Posted by: Xander | September 17, 2008 2:08 PM

Yes, McSame wants a commission to investigate. Another road to nowhere, much like the other commissions in recent times. Commissions designed to "investigate" are nothing more than political stallers, designed to pacify until the smoke clears and a new fire is lit - yet another scandal resulting from poor decisions from Republicans. McCain has, once again, flip-flopped. This time on his assessment of the economy. His squirming is fun to watch, but scary as hell to think that this idiot might be the next mistake in the White House.

Posted by: Mark Bohannon | September 17, 2008 2:22 PM

The stock market, housing and economy is in a free fall and there is a whole lot of people to be blamed for it. If I have to start at the top, I will start with the Government's failure to regulate these industries which are critical for the health of the Economy.

I have more confidence in Senator Obama to start fixing things because Senator McCain's knowledge on the above appears to be shallow and he believes in de-regulation which will cause more harm than good.

Posted by: Nick Kumar | September 17, 2008 2:51 PM

Freddie and Fannie used huge lobbying budgets and political contributions to keep regulators off their backs.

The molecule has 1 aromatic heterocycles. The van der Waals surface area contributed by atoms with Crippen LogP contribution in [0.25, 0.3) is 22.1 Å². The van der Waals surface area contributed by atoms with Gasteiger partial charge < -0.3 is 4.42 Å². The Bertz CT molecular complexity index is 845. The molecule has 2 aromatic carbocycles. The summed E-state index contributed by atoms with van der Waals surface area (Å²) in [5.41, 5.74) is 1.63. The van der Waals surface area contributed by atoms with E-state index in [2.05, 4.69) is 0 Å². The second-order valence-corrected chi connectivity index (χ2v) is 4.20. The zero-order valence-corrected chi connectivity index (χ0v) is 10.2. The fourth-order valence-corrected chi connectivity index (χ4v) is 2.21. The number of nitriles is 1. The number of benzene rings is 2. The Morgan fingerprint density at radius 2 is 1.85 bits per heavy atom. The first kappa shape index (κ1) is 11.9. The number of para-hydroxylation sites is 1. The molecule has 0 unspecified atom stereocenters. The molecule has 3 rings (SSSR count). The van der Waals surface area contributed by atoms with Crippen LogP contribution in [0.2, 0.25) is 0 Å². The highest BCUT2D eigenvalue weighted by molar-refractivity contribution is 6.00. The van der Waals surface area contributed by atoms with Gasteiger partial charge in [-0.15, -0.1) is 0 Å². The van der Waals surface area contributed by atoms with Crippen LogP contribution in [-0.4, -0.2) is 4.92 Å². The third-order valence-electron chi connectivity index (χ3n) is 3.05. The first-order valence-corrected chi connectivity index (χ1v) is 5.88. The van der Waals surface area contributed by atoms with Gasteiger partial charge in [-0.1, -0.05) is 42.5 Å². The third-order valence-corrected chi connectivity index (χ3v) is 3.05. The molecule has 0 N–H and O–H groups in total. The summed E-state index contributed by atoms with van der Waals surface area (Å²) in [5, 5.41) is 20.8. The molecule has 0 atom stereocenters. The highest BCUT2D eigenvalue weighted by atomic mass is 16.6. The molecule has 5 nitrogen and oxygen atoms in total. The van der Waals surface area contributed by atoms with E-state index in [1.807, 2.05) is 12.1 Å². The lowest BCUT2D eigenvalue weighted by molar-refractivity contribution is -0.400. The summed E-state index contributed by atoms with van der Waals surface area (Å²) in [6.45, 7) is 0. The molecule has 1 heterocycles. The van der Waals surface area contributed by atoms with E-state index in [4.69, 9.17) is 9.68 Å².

A group called the Center for Responsive Politics keeps track of which politicians get Fannie and Freddie political contributions. The top three U.S. senators getting big Fannie and Freddie political bucks were Democrats and No. 2 is Sen. Barack Obama.

Now remember, he's only been in the Senate four years, but he still managed to grab the No. 2 spot ahead of John Kerry — decades in the Senate — and Chris Dodd, who is chairman of the Senate Banking Committee.

Fannie and Freddie have been creations of the congressional Democrats and the Clinton White House, designed to make mortgages available to more people and, as it turns out, some people who couldn't afford them.

Fannie and Freddie have also been places for big Washington Democrats to go to work in the semi-private sector and pocket millions. The Clinton administration's White House Budget Director Franklin Raines ran Fannie and collected $50 million. Jamie Gorelick — Clinton Justice Department official — worked for Fannie and took home $26 million. Big Democrat Jim Johnson, recently on Obama's VP search committee, has hauled in millions from his Fannie Mae CEO job.

Now remember: Obama's ads and stump speeches attack McCain and Republican policies for the current financial turmoil. It is demonstrably not Republican policy and worse, it appears the man attacking McCain — Sen. Obama — was at the head of the line when the piggies lined up at the Fannie and Freddie trough for campaign bucks.

Sen. Barack Obama: No. 2 on the Fannie/Freddie list of favored politicians after just four short years in the Senate.

Next time you see that ad, you might notice he fails to mention that part of the Fannie and Freddie problem.

Posted by: Anonymous | September 17, 2008 7:22 PM